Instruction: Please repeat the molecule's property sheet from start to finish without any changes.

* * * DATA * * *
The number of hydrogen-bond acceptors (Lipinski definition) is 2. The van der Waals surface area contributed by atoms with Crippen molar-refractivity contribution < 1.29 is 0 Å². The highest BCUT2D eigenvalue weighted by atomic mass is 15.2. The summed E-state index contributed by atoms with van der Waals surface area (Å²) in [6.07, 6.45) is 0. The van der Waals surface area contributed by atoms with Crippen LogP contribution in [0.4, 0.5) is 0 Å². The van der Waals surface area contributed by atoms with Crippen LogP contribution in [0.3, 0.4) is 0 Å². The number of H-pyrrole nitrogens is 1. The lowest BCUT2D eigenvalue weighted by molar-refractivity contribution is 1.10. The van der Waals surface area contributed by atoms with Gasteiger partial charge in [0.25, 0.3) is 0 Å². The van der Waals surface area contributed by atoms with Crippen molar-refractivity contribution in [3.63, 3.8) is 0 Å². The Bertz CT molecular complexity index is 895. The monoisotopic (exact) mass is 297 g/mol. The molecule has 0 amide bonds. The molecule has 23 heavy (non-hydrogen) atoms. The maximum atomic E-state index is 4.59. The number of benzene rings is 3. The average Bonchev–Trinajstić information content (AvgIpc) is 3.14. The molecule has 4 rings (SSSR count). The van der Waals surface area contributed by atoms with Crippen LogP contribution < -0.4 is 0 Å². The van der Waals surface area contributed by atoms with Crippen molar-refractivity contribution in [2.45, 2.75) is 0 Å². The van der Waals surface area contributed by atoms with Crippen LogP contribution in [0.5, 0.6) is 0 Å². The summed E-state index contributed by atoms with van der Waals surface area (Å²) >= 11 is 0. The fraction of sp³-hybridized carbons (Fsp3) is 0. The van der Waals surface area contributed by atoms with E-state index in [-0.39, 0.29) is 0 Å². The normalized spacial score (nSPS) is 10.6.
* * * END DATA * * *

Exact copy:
The number of hydrogen-bond acceptors (Lipinski definition) is 2. The van der Waals surface area contributed by atoms with Crippen molar-refractivity contribution < 1.29 is 0 Å². The highest BCUT2D eigenvalue weighted by atomic mass is 15.2. The summed E-state index contributed by atoms with van der Waals surface area (Å²) in [6.07, 6.45) is 0. The van der Waals surface area contributed by atoms with Crippen LogP contribution in [0.4, 0.5) is 0 Å². The van der Waals surface area contributed by atoms with Crippen LogP contribution in [0.3, 0.4) is 0 Å². The number of H-pyrrole nitrogens is 1. The lowest BCUT2D eigenvalue weighted by molar-refractivity contribution is 1.10. The van der Waals surface area contributed by atoms with Gasteiger partial charge in [0.25, 0.3) is 0 Å². The van der Waals surface area contributed by atoms with Crippen molar-refractivity contribution in [3.63, 3.8) is 0 Å². The Bertz CT molecular complexity index is 895. The monoisotopic (exact) mass is 297 g/mol. The molecule has 0 amide bonds. The molecule has 23 heavy (non-hydrogen) atoms. The maximum atomic E-state index is 4.59. The number of benzene rings is 3. The average Bonchev–Trinajstić information content (AvgIpc) is 3.14. The molecule has 4 rings (SSSR count). The van der Waals surface area contributed by atoms with Crippen LogP contribution < -0.4 is 0 Å². The van der Waals surface area contributed by atoms with Crippen molar-refractivity contribution in [2.45, 2.75) is 0 Å². The van der Waals surface area contributed by atoms with Crippen LogP contribution in [0.5, 0.6) is 0 Å². The summed E-state index contributed by atoms with van der Waals surface area (Å²) >= 11 is 0. The fraction of sp³-hybridized carbons (Fsp3) is 0. The van der Waals surface area contributed by atoms with E-state index in [-0.39, 0.29) is 0 Å². The normalized spacial score (nSPS) is 10.6.